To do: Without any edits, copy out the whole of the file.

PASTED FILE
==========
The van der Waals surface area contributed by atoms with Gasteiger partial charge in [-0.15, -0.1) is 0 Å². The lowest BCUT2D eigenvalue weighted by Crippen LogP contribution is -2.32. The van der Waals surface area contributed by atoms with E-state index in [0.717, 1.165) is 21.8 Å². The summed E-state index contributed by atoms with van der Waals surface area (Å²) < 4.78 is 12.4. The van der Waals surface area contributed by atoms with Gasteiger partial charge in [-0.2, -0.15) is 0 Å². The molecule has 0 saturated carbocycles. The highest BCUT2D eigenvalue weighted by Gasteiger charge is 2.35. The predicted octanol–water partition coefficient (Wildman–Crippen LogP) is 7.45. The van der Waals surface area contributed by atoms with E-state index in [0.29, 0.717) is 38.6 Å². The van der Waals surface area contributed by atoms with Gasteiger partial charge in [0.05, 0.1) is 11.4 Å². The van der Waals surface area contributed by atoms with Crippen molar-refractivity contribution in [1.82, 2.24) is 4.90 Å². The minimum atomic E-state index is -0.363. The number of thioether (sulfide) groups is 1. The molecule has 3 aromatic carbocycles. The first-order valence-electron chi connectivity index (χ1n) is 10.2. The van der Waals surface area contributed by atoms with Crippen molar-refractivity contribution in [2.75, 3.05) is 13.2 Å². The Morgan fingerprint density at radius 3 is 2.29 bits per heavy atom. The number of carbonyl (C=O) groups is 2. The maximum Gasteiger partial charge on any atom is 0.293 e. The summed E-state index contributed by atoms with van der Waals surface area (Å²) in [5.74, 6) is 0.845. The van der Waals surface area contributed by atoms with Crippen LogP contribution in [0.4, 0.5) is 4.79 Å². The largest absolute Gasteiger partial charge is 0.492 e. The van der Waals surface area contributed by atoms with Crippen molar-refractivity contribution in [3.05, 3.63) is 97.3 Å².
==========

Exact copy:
The van der Waals surface area contributed by atoms with Gasteiger partial charge in [-0.15, -0.1) is 0 Å². The lowest BCUT2D eigenvalue weighted by Crippen LogP contribution is -2.32. The van der Waals surface area contributed by atoms with E-state index in [0.717, 1.165) is 21.8 Å². The summed E-state index contributed by atoms with van der Waals surface area (Å²) < 4.78 is 12.4. The van der Waals surface area contributed by atoms with Gasteiger partial charge in [-0.2, -0.15) is 0 Å². The molecule has 0 saturated carbocycles. The highest BCUT2D eigenvalue weighted by Gasteiger charge is 2.35. The predicted octanol–water partition coefficient (Wildman–Crippen LogP) is 7.45. The van der Waals surface area contributed by atoms with E-state index in [0.29, 0.717) is 38.6 Å². The van der Waals surface area contributed by atoms with Gasteiger partial charge in [0.05, 0.1) is 11.4 Å². The van der Waals surface area contributed by atoms with Crippen molar-refractivity contribution in [1.82, 2.24) is 4.90 Å². The minimum atomic E-state index is -0.363. The number of thioether (sulfide) groups is 1. The molecule has 3 aromatic carbocycles. The first-order valence-electron chi connectivity index (χ1n) is 10.2. The van der Waals surface area contributed by atoms with Crippen molar-refractivity contribution in [2.75, 3.05) is 13.2 Å². The Morgan fingerprint density at radius 3 is 2.29 bits per heavy atom. The number of carbonyl (C=O) groups is 2. The maximum Gasteiger partial charge on any atom is 0.293 e. The summed E-state index contributed by atoms with van der Waals surface area (Å²) in [5.74, 6) is 0.845. The van der Waals surface area contributed by atoms with Crippen LogP contribution in [0.4, 0.5) is 4.79 Å². The largest absolute Gasteiger partial charge is 0.492 e. The van der Waals surface area contributed by atoms with Crippen molar-refractivity contribution in [3.05, 3.63) is 97.3 Å².